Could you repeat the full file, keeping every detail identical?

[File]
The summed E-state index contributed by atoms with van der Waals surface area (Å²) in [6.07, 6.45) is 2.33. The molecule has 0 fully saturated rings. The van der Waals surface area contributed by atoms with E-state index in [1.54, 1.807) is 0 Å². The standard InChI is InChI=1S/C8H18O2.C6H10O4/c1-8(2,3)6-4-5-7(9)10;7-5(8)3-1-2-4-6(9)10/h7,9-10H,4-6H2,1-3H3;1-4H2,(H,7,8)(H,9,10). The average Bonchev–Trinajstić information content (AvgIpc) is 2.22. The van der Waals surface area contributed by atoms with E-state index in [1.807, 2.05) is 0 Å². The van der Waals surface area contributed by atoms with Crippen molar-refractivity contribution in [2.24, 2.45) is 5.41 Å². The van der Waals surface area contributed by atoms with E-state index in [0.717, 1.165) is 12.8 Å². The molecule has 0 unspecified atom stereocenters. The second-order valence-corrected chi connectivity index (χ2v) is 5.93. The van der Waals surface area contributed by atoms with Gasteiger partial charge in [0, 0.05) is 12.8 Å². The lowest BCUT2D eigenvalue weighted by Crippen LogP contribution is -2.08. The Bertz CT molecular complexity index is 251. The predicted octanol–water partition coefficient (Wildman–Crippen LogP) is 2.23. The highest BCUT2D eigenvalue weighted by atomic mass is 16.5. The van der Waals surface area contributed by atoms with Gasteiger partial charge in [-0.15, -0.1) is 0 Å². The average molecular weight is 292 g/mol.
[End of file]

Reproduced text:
The summed E-state index contributed by atoms with van der Waals surface area (Å²) in [6.07, 6.45) is 2.33. The molecule has 0 fully saturated rings. The van der Waals surface area contributed by atoms with E-state index in [1.54, 1.807) is 0 Å². The standard InChI is InChI=1S/C8H18O2.C6H10O4/c1-8(2,3)6-4-5-7(9)10;7-5(8)3-1-2-4-6(9)10/h7,9-10H,4-6H2,1-3H3;1-4H2,(H,7,8)(H,9,10). The average Bonchev–Trinajstić information content (AvgIpc) is 2.22. The van der Waals surface area contributed by atoms with E-state index in [1.807, 2.05) is 0 Å². The van der Waals surface area contributed by atoms with Crippen molar-refractivity contribution in [2.24, 2.45) is 5.41 Å². The van der Waals surface area contributed by atoms with E-state index in [0.717, 1.165) is 12.8 Å². The molecule has 0 unspecified atom stereocenters. The second-order valence-corrected chi connectivity index (χ2v) is 5.93. The van der Waals surface area contributed by atoms with Gasteiger partial charge in [0, 0.05) is 12.8 Å². The lowest BCUT2D eigenvalue weighted by Crippen LogP contribution is -2.08. The Bertz CT molecular complexity index is 251. The predicted octanol–water partition coefficient (Wildman–Crippen LogP) is 2.23. The highest BCUT2D eigenvalue weighted by atomic mass is 16.5. The van der Waals surface area contributed by atoms with Gasteiger partial charge in [-0.15, -0.1) is 0 Å². The average molecular weight is 292 g/mol.